Civil Conflict in Southern Mexico: A Comparative and Integrative Analysis of Three Cases




Finley, Ethan

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Since the early 1990s, southern Mexico has suffered several significant instances of civil unrest, protest and violent military/civilian clashes, which profoundly affect the lives of local peoples and threaten national and regional stability. This study examines three remarkable and ongoing episodes of low-intensity civil conflict in Mexico's southern states of Chiapas, Oaxaca and Guerrero. It is concluded that the three states suffer from similarly high levels of structural violence, and that the militant groups under consideration share many grievances and goals. However, the three groups vary widely in terms of the contentious tactics they use, particularly their use of violence. It is argued that this variance is due in large part to a complex relationship between the political opportunities and constraints faced by each group and their unique social identities and ideologies. The implications of the study's analytical model for the nonviolent settlement of intrastate conflict in general are considered.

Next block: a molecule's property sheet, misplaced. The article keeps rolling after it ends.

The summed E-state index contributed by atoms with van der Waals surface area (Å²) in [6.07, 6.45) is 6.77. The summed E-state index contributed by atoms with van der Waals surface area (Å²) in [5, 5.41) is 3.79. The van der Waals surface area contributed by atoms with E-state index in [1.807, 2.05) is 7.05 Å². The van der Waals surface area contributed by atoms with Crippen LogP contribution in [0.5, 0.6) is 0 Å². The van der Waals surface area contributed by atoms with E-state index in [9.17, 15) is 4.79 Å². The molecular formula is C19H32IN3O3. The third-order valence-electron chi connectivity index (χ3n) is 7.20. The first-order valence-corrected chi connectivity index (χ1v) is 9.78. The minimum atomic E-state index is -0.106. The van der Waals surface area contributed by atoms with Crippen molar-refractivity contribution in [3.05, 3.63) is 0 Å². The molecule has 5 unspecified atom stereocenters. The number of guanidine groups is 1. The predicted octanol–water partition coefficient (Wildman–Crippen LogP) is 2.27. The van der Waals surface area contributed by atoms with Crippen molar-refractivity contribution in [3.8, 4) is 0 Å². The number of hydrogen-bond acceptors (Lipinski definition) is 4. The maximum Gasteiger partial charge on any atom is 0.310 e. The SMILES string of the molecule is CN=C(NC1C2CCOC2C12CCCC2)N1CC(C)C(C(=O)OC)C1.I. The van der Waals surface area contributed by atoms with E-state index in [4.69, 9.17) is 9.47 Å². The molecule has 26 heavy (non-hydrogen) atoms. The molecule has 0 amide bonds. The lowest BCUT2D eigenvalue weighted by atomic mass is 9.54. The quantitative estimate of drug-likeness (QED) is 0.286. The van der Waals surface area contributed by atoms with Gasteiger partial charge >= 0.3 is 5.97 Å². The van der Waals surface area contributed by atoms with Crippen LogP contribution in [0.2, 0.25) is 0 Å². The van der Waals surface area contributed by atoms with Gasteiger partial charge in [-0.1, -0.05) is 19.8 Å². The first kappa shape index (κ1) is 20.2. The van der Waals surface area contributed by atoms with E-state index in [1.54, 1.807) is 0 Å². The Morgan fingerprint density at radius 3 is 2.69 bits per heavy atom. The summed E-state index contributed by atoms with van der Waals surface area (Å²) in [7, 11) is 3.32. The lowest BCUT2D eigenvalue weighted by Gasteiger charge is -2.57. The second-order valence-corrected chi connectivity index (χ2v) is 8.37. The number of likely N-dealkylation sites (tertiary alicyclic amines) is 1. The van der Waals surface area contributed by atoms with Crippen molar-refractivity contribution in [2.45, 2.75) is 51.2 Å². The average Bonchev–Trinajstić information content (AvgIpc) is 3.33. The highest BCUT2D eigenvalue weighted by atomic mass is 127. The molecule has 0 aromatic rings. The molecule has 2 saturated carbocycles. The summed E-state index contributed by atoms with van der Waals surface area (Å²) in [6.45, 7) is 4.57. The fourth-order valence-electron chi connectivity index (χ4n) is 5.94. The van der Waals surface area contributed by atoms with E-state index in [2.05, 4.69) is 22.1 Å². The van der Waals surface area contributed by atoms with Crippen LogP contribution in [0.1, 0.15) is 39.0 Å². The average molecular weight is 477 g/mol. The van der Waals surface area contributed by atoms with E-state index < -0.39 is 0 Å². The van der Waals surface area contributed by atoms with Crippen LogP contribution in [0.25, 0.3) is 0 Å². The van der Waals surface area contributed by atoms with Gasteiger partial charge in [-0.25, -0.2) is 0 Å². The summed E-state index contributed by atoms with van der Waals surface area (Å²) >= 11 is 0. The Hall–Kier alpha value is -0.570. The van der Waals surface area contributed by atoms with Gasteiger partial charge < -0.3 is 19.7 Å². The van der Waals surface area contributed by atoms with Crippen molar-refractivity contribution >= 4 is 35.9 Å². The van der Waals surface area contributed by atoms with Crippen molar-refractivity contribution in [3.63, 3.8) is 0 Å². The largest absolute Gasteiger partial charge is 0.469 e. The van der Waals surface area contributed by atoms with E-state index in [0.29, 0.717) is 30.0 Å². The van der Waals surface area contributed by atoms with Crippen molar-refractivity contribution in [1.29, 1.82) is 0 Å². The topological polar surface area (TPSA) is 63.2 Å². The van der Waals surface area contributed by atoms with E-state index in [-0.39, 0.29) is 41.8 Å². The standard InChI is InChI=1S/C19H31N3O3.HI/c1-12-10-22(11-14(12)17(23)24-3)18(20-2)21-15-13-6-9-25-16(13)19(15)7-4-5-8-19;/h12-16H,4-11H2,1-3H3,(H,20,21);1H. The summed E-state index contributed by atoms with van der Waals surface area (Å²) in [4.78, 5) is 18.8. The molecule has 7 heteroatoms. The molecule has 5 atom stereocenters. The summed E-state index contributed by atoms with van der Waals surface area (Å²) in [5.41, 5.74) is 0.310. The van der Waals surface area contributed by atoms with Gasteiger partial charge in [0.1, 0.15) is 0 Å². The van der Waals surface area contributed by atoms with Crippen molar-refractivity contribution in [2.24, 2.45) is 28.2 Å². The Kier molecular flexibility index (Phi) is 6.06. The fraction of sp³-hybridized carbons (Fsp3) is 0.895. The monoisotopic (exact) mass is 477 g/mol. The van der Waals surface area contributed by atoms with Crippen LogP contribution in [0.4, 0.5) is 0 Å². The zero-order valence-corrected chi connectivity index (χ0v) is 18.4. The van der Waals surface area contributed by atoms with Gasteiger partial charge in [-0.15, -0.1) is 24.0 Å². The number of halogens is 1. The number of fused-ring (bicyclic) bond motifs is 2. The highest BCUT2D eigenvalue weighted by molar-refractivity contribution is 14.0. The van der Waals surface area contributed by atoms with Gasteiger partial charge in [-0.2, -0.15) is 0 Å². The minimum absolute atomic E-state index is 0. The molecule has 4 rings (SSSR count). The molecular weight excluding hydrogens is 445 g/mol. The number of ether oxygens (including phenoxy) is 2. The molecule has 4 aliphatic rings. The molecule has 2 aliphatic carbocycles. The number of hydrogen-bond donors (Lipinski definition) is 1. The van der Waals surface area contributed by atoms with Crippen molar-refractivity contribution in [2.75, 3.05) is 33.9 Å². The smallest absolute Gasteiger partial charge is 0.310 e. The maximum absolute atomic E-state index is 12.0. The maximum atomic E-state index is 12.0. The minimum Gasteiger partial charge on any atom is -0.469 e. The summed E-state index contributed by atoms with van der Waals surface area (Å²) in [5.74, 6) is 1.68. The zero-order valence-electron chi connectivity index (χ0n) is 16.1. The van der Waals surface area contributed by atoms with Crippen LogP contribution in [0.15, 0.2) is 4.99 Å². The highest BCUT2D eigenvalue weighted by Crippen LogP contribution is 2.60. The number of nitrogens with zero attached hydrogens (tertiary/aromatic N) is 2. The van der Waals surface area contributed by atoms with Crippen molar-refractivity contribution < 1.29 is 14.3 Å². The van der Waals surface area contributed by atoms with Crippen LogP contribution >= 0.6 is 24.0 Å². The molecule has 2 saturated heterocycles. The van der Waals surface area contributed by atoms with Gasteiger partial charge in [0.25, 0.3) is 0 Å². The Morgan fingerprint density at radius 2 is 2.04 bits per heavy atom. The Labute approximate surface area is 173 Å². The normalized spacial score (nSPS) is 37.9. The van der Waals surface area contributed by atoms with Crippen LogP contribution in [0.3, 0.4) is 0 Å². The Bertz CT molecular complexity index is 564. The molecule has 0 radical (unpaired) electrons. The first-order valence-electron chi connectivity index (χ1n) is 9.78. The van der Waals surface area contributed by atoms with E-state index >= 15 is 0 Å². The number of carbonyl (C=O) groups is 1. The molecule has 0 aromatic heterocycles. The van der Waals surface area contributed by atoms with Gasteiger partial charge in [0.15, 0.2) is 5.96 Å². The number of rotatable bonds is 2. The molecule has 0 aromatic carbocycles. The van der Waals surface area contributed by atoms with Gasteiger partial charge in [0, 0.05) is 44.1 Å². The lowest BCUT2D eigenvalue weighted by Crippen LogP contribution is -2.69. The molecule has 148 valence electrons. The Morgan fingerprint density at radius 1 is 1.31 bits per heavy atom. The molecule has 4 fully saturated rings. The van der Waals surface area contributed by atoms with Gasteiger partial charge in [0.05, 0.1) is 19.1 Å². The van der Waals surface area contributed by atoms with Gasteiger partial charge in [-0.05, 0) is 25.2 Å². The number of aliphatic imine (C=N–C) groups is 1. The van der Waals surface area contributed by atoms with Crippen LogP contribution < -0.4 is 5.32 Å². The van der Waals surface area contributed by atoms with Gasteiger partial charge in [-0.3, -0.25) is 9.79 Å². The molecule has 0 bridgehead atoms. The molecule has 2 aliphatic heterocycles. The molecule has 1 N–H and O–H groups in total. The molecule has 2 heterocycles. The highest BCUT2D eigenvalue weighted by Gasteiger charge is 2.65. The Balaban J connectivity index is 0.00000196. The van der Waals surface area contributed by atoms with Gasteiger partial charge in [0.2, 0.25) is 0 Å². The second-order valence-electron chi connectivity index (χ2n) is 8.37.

Mexico, Conflict, Zapatistas, Oaxaca, Tactics, Identity